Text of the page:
- Community Involvement
- Charitable Giving
- Contact Us
- Corporate - President's Message
- Our Mission/Vision/Values
- Radio Show & Podcast
Get A Quick Answer
Connect With Us
Follow Us On Facebook
Pridemore helps with money lessons at Erin School
Date Posted: May 15, 2014
By Sarah Mann
Times Press Editor
It’s never too soon to learn how to budget and Erin School students are well on their way tobeing responsible spenders and savers, thanks to a governmental guest.
Rep. Don Pridemore (R - Hartford) made an appearance May 9 at Erin School to help the First Bank Financial Centre of Hartford teach second-graders an important lesson about fiscal responsibility.
“We’re trying to teach kids a little bit about money and what happens if you don’t have enough,” he said.
Pridemore was the guest of First Bank’s assistant branch manager Christa Gavin. Gavin, through the bank, strives to provide community outreach programs to help people learn how to manage
money wisely. This is the second year that she has organized presentations at Erin School, and Wednesday marked the first time that Pridemore attended such a session.
“We’re glad he’s able to participate with us this year...to help stress how important financial literacy is at any age,” Gavin said.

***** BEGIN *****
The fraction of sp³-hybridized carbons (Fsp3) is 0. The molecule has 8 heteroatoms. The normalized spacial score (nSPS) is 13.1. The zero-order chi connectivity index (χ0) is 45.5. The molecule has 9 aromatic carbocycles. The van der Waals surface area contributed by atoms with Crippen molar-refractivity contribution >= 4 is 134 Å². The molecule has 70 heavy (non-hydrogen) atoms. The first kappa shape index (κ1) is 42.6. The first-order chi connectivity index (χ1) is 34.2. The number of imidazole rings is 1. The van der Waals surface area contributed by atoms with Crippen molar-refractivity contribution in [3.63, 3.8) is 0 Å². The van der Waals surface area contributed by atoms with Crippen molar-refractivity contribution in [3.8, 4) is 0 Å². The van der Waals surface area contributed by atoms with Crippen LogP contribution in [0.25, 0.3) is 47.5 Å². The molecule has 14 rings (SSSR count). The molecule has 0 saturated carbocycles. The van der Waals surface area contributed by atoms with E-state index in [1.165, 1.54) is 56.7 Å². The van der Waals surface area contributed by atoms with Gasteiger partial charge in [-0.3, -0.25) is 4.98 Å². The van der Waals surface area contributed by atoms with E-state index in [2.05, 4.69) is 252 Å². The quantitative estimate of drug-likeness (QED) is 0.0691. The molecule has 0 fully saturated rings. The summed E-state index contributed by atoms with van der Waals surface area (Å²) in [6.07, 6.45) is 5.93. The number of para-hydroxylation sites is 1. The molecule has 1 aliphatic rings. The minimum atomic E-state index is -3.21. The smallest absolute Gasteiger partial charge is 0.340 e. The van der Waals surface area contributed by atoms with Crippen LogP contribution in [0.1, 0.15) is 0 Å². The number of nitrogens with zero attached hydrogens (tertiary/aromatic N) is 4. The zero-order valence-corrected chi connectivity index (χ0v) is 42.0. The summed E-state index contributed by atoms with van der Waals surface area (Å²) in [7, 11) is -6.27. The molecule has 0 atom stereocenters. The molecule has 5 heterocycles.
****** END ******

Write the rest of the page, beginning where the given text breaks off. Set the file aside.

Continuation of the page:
Pridemore started the program by reading “The Penny Pot,” a storybook by Stuart J. Murphy and Lynne Woodcock. The book follows a young girl named Jessie to the fair, where she spends
money on ice cream and does not have enough to get her face painted. She must save up to buy that service.
“It’s a matter of priorities, even at this age,” Pridemore said of the book’s moral.
The kids took to it readily and jumped at the chance to answer questions about what they had just heard. They also discussed the role of consumers and producers, and even gave examples of when they had acted as a consumer (buying clothing, for instance) or a producer (selling lemonade or Girl Scout cookies).
The day was a way for students to understand the financial concepts that they were learning about in social studies apply to the real world, said second grade teacher Stacia Benedict.
“This is a great way to tie it to the community,” she said, adding that her students have a better understanding when they see how their money works in the real world.
The children also completed worksheets where they illustrated what it is to be a consumer or producer, and practiced counting money by coin denominations.
For Gavin, these events are a way to get kids thinking about the role they and their money play in society.
“We enjoy teaching them about choices and being producers and consumers,” she said.